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Koreas trade retaliatory measures, signal further enmity

In a sign of more animosity to come, South and North Korea traded retaliatory measures on Wednesday with Seoul halting aid and Pyongyang nixing future family reunions, as tension soars on the peninsula after a deadly artillery attack from the communist state.

   Tuesday's assault on the small western South Korean island of Yeonpyeong left at least two marines and two civilians dead in one of the most violent armed clashes between the two countries since the 1950-53 Korean War ended in a truce.

   Hours after the crisis erupted, South Korea banned its nationals from traveling to North Korea and indefinitely postponed Red Cross talks scheduled for Thursday. On Wednesday, Unification Ministry spokesman Chun Hae-sung said Seoul was suspending the shipment of the remainder of flood aid that it had promised to the North.

   Denouncing Seoul for postponing Red Cross talks, the North said it no longer wants to conduct humanitarian projects with the South, including the reunions of families split by war.

   "As the South's Red Cross has declared the indefinite postponement of talks, we no longer seek to resolve humanitarian issues," the North Korean Red Cross said in a statement carried by the country's official Korean Central News Agency. "The South's Red Cross should bear the entire responsibility for ruining humanitarian programs, including family reunions."

   The North also said that the South should be held responsible for "driving circumstances to the state of war."

   In their previous round of Red Cross talks, the North had demanded 500,000 tons of rice and 300,000 tons of fertilizer in return for an agreement to hold family reunions more frequently.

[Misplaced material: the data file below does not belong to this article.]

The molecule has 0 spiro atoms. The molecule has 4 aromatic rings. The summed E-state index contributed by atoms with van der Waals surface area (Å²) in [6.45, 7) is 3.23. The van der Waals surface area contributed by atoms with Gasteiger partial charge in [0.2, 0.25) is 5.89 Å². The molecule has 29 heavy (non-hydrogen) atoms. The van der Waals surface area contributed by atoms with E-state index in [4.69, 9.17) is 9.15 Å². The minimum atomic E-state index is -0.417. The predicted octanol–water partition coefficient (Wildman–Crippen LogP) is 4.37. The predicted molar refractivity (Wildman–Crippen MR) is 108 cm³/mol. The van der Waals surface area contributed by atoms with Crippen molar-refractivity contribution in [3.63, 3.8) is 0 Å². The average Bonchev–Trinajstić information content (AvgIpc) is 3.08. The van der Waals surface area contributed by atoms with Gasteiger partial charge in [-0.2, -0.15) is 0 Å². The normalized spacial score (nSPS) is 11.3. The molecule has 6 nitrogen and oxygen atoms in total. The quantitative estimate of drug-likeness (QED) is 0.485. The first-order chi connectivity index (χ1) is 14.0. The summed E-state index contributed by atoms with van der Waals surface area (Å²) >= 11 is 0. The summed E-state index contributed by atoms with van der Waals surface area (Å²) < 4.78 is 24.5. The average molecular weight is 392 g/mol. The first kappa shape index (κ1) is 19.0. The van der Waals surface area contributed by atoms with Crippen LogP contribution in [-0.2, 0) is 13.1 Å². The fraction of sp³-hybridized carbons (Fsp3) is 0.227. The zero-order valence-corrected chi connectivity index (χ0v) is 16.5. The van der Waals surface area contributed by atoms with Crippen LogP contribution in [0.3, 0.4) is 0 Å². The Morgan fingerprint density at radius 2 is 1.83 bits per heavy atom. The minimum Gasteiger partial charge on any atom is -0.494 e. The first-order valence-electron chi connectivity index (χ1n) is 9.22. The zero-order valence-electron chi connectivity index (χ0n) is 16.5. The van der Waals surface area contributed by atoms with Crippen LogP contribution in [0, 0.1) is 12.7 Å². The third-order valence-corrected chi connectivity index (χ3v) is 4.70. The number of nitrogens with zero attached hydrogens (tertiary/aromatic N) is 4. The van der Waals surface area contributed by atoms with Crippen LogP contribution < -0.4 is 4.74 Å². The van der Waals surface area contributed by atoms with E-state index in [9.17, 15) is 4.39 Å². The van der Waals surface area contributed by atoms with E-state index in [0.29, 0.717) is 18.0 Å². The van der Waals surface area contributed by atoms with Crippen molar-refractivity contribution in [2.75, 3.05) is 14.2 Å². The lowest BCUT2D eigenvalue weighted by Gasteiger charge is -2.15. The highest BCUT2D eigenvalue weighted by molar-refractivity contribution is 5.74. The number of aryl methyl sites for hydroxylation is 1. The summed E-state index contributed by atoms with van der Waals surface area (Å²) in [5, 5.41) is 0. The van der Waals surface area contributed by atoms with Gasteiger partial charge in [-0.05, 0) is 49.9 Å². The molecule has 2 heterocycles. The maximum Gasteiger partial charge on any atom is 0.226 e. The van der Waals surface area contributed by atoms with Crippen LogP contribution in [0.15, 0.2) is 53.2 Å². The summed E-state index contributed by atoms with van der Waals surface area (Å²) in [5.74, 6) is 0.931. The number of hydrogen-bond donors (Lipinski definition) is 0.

The impoverished country has received a total of 5,000 tons of rice, 3 million packs of instant noodles and 3,000 tons of cement in flood aid from the South since September.

   The remaining 7,000 tons of cement to be shipped to the North have been stopped from being delivered to the North Korean town of Sinuiju near the border with China, Chun said, adding that medical supplies worth 580 million won (US$500,000) were also halted.

   In what appeared to be a desperate attempt to keep alive sources of income for Pyongyang, the North's Web site, Uriminzokkiri, demanded Wednesday that the two Koreas hold talks to resume suspended cross-border tours to the Mount Kumgang resort in the North.

   The site did not make any mention of the artillery attack that prompted the South to return fire. Condemning the North, South Korea and the United States agreed Wednesday to hold a joint naval exercise mobilizing an aircraft carrier starting this weekend.

   The two Koreas held their last round of family reunions at the Mount Kumgang resort from late last month to early this month, a rare moment of peace between the countries whose relations have been tense for the past three years.

   The ties deteriorated to the worst level in years after the South blamed the North for the sinking of its warship. The North denies any role in the sinking that killed 46 sailors.

   The Unification Ministry said the ban on trips to North Korea will be extended for another day, citing concerns over the safety of its nationals in North Korea.

   About 760 South Koreans were staying in Kaesong and 14 others at the Mount Kumgang resort as of Wednesday, according to the ministry.

   The ban applies to South Koreans who regularly travel to Kaesong, but it essentially restricts all cross-border trips because Kaesong is the only place South Koreans routinely visit. (Yonhap News)